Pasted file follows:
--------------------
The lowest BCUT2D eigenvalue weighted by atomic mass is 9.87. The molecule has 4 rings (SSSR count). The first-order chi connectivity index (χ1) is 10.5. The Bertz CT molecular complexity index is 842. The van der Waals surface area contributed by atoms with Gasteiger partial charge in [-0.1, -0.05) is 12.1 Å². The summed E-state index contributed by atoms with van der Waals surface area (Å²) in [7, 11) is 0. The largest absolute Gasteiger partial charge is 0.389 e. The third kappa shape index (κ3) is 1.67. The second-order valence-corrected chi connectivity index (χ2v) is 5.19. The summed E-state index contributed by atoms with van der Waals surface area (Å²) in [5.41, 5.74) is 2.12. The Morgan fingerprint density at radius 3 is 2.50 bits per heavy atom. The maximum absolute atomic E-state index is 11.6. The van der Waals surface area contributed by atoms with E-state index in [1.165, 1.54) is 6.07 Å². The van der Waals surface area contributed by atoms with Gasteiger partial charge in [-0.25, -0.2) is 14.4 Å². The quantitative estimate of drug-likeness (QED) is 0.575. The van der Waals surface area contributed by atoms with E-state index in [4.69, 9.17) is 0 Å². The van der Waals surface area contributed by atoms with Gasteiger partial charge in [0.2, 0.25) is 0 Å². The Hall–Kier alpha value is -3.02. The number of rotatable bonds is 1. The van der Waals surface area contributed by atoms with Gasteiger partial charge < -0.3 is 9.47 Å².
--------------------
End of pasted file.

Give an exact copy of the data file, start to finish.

The lowest BCUT2D eigenvalue weighted by atomic mass is 9.87. The molecule has 4 rings (SSSR count). The first-order chi connectivity index (χ1) is 10.5. The Bertz CT molecular complexity index is 842. The van der Waals surface area contributed by atoms with Gasteiger partial charge in [-0.1, -0.05) is 12.1 Å². The summed E-state index contributed by atoms with van der Waals surface area (Å²) in [7, 11) is 0. The largest absolute Gasteiger partial charge is 0.389 e. The third kappa shape index (κ3) is 1.67. The second-order valence-corrected chi connectivity index (χ2v) is 5.19. The summed E-state index contributed by atoms with van der Waals surface area (Å²) in [5.41, 5.74) is 2.12. The Morgan fingerprint density at radius 3 is 2.50 bits per heavy atom. The maximum absolute atomic E-state index is 11.6. The van der Waals surface area contributed by atoms with E-state index in [1.165, 1.54) is 6.07 Å². The van der Waals surface area contributed by atoms with Gasteiger partial charge in [-0.25, -0.2) is 14.4 Å². The quantitative estimate of drug-likeness (QED) is 0.575. The van der Waals surface area contributed by atoms with E-state index in [4.69, 9.17) is 0 Å². The van der Waals surface area contributed by atoms with Gasteiger partial charge in [0.2, 0.25) is 0 Å². The Hall–Kier alpha value is -3.02. The number of rotatable bonds is 1. The van der Waals surface area contributed by atoms with Gasteiger partial charge < -0.3 is 9.47 Å².